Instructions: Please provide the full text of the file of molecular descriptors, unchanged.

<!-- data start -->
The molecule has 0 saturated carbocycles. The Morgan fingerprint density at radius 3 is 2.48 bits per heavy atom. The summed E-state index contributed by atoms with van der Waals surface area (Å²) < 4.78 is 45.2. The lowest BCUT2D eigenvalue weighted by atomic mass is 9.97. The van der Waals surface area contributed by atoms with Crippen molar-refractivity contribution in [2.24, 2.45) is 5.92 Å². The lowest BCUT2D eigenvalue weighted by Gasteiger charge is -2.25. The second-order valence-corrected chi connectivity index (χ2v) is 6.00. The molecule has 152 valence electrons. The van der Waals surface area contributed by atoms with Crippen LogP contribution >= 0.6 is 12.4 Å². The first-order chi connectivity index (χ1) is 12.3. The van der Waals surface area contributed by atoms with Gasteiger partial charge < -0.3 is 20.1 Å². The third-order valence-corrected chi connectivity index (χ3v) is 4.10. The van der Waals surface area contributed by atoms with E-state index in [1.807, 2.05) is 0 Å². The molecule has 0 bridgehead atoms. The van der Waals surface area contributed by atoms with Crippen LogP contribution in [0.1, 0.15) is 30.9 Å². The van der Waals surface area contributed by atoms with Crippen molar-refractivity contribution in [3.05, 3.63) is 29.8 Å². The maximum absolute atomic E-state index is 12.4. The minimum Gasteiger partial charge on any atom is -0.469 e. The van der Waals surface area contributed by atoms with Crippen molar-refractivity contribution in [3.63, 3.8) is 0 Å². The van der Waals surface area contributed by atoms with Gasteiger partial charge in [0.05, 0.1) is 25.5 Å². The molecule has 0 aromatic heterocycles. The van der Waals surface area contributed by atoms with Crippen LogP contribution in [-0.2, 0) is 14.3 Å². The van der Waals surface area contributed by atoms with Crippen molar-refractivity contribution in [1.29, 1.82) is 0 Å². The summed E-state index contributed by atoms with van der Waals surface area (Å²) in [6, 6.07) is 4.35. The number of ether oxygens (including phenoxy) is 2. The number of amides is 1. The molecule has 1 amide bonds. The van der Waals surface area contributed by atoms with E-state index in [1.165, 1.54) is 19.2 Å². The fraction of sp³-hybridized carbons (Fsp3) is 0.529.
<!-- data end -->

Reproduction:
The molecule has 0 saturated carbocycles. The Morgan fingerprint density at radius 3 is 2.48 bits per heavy atom. The summed E-state index contributed by atoms with van der Waals surface area (Å²) < 4.78 is 45.2. The lowest BCUT2D eigenvalue weighted by atomic mass is 9.97. The van der Waals surface area contributed by atoms with Crippen molar-refractivity contribution in [2.24, 2.45) is 5.92 Å². The lowest BCUT2D eigenvalue weighted by Gasteiger charge is -2.25. The second-order valence-corrected chi connectivity index (χ2v) is 6.00. The molecule has 152 valence electrons. The van der Waals surface area contributed by atoms with Crippen LogP contribution >= 0.6 is 12.4 Å². The first-order chi connectivity index (χ1) is 12.3. The van der Waals surface area contributed by atoms with Gasteiger partial charge < -0.3 is 20.1 Å². The third-order valence-corrected chi connectivity index (χ3v) is 4.10. The van der Waals surface area contributed by atoms with E-state index in [1.807, 2.05) is 0 Å². The molecule has 0 bridgehead atoms. The van der Waals surface area contributed by atoms with Crippen LogP contribution in [0.1, 0.15) is 30.9 Å². The van der Waals surface area contributed by atoms with Crippen molar-refractivity contribution in [3.05, 3.63) is 29.8 Å². The maximum absolute atomic E-state index is 12.4. The minimum Gasteiger partial charge on any atom is -0.469 e. The van der Waals surface area contributed by atoms with Crippen molar-refractivity contribution in [3.63, 3.8) is 0 Å². The van der Waals surface area contributed by atoms with Gasteiger partial charge in [0.05, 0.1) is 25.5 Å². The molecule has 0 aromatic heterocycles. The van der Waals surface area contributed by atoms with Crippen LogP contribution in [-0.2, 0) is 14.3 Å². The van der Waals surface area contributed by atoms with Crippen molar-refractivity contribution in [1.29, 1.82) is 0 Å². The summed E-state index contributed by atoms with van der Waals surface area (Å²) in [6, 6.07) is 4.35. The number of ether oxygens (including phenoxy) is 2. The number of amides is 1. The molecule has 1 amide bonds. The van der Waals surface area contributed by atoms with E-state index in [1.165, 1.54) is 19.2 Å². The fraction of sp³-hybridized carbons (Fsp3) is 0.529.